Riches review – prepare to be addicted to this Jackie Collins-esque drama

Soapy, slick and thoroughly enjoyable, this series about the battle to inherit a Black beauty brand is like Empire meets Dynasty meets Footballers’ Wives. It’s confident, escapist fun

There is a moment during a particularly climactic scene in the big, juicy melodrama that is Riches (ITVX) in which a scorned wife throws a bowl full of fruit across a boardroom table and screams, “You bitch!” It’s a good indication of the level of bombast this fantastically over-the-top series is going for, which seems to be Empire meets Dynasty meets Footballers’ Wives. So far, the new dramas launched by ITVX have been pretty straight and serious, but this is far more tongue-in-cheek. It is soapy, slick and thoroughly enjoyable.

Hugh Quarshie is Stephen Richards, the founder and boss of Flair and Glory, a Black hair and beauty brand so successful it has turned him into a titan of British industry. Riches begins with Stephen conveniently doing an interview with a journalist, allowing him to give us plenty of background on the story. Nobody would lend him the money to start the business, he explains. They said Black models don’t sell magazines. Nobody believed in his vision. But now look where he is. This is the kind of show that is built on buildings filled with framed magazine covers on the wall, big leather sofas and floor-to-ceiling glass windows. Stephen has made it, and his family is filthy rich.

The most crucial fact, however, and the basis for all the action to come, emerges from a question about why his two eldest children, from his first marriage, are not involved in the business. He refuses to answer, but we’ve got our bait to keep watching. What is he hiding, and where are those children now? Roll credits, which are, incidentally, very similar to the credits of The Good Fight. Riches is about to put the two sides of Stephen’s family at war, and we are here for the fallout.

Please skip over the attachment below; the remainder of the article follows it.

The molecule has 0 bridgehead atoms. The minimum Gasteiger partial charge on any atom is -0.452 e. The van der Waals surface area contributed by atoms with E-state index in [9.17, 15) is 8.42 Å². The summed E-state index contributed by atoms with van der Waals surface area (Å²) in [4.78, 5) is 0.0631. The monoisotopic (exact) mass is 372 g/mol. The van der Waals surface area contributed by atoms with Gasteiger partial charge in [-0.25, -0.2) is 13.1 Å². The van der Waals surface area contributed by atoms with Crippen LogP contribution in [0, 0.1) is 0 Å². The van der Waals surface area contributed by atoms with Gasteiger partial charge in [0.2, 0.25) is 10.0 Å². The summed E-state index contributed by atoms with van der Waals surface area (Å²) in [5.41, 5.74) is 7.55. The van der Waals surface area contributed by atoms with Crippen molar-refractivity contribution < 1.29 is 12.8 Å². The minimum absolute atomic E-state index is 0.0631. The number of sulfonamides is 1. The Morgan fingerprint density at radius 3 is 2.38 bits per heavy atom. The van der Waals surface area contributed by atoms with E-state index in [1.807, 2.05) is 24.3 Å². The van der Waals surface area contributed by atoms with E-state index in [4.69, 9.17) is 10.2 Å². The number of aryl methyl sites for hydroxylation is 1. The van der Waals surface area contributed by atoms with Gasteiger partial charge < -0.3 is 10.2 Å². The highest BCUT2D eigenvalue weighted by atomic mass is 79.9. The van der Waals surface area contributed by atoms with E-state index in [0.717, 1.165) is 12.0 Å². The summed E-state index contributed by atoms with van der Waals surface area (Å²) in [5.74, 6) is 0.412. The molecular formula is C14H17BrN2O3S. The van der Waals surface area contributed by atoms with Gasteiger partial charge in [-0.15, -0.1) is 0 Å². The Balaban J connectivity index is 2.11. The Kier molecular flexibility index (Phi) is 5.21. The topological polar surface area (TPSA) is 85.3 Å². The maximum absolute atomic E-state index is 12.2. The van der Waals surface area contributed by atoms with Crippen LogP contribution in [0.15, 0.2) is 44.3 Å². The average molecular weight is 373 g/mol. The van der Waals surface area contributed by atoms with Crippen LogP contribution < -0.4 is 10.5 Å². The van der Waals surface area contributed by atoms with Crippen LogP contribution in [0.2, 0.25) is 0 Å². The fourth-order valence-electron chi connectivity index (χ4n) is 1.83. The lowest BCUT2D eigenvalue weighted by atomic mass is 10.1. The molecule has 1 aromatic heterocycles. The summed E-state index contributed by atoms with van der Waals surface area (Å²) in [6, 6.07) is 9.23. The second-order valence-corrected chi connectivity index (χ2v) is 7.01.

Over in New York, Stephen’s eldest children are living without their father’s involvement or financial support. Nina (Deborah Ayorinde) is a successful businesswoman whom we meet as she is celebrating a successful business thing. “I want you to take the rest of the day off,” her boss tells the office, which is a very un-New York thing to do. Nina is outwardly together, but she is also attracted to handsome men whom she abruptly discards after she gets what she wants from them, which suggests she has commitment issues. Her brother Si (Emmanuel Imani) is a hair and makeup artist with a handsome boyfriend and extremely tight trousers. They are estranged from Stephen; his first wife, their mother, maintains that he abandoned his young family and left them penniless and alone.

There’s a touch of the Jackie Collins to Riches, so without spoiling too much, let’s just say that events conspire to get Nina and Si over to London, where they must do battle for the future of Flair and Glory. Their half-siblings, Stephen’s younger children, by his current wife Claudia (Ted Lasso’s Sarah Niles, playing a very different kind of woman here), appear to have been far more indulged by their father’s wealth, and do not have it quite so together. Gus is the playboy son, who lets his fake friends rinse his credit cards in clubs so he has people to hang out with. He is the Kendall Roy of this operation, and he drives expensive fast cars. Alesha (Adeyinka Akinrinade) is a wannabe makeup influencer who really needs to check her phone more often. Wanda (Nneka Okoye) is the sensible one, though only by comparison, who has a boyfriend who may turn out to be nice or creepy; this show insists that you be suspicious of just about everyone’s motives, and, perhaps unfairly, he has shot to the top of my list.

After some surprising legal twists and turns, set into motion by unpopular family lawyer Gideon (Downton’s Brendan Coyle), the shit very much hits the fan, which I believe is the technical term for it. “We are at war!” roars a fabulously villainous Claudia, who is inevitably hiding a million secrets and who cannot keep her mouth shut at crucial moments, which of course leads to more huge reveals and harsh truths. “Whatever it takes, we are going to get back what’s ours!” she shouts. “We’re ready to fight!” Si calls her “stepmommy dearest”, and he’s not wrong. The battle for the soul of Flair and Glory will be a bloodthirsty and vicious one.

Riches joins the trend for looking at the gilded lives of rich people and uncovering the rotten roots beneath the surface. It is confident, escapist fun, and it looks set to be an indulgent and addictive treat.

Contributor

Rebecca Nicholson

The GuardianTramp

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